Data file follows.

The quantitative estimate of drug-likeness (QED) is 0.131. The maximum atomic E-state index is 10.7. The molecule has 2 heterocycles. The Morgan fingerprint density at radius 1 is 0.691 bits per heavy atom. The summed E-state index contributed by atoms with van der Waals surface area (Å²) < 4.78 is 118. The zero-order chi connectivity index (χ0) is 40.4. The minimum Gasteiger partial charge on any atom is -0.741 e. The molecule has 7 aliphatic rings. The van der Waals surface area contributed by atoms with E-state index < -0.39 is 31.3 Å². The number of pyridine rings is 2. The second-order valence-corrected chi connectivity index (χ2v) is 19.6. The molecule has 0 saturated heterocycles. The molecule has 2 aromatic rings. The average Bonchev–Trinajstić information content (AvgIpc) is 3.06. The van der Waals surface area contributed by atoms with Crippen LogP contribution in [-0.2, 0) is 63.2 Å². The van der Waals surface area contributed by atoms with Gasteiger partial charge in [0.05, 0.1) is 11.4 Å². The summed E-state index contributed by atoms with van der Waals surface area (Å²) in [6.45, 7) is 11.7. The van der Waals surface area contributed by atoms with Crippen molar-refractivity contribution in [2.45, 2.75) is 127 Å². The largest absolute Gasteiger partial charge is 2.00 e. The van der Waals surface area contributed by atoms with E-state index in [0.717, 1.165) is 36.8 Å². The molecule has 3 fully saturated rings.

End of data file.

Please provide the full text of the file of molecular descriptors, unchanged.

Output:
The quantitative estimate of drug-likeness (QED) is 0.131. The maximum atomic E-state index is 10.7. The molecule has 2 heterocycles. The Morgan fingerprint density at radius 1 is 0.691 bits per heavy atom. The summed E-state index contributed by atoms with van der Waals surface area (Å²) < 4.78 is 118. The zero-order chi connectivity index (χ0) is 40.4. The minimum Gasteiger partial charge on any atom is -0.741 e. The molecule has 7 aliphatic rings. The van der Waals surface area contributed by atoms with E-state index < -0.39 is 31.3 Å². The number of pyridine rings is 2. The second-order valence-corrected chi connectivity index (χ2v) is 19.6. The molecule has 0 saturated heterocycles. The molecule has 2 aromatic rings. The average Bonchev–Trinajstić information content (AvgIpc) is 3.06. The van der Waals surface area contributed by atoms with Crippen LogP contribution in [-0.2, 0) is 63.2 Å². The van der Waals surface area contributed by atoms with Gasteiger partial charge in [0.05, 0.1) is 11.4 Å². The summed E-state index contributed by atoms with van der Waals surface area (Å²) in [6.45, 7) is 11.7. The van der Waals surface area contributed by atoms with Crippen molar-refractivity contribution in [2.45, 2.75) is 127 Å². The largest absolute Gasteiger partial charge is 2.00 e. The van der Waals surface area contributed by atoms with E-state index in [0.717, 1.165) is 36.8 Å². The molecule has 3 fully saturated rings.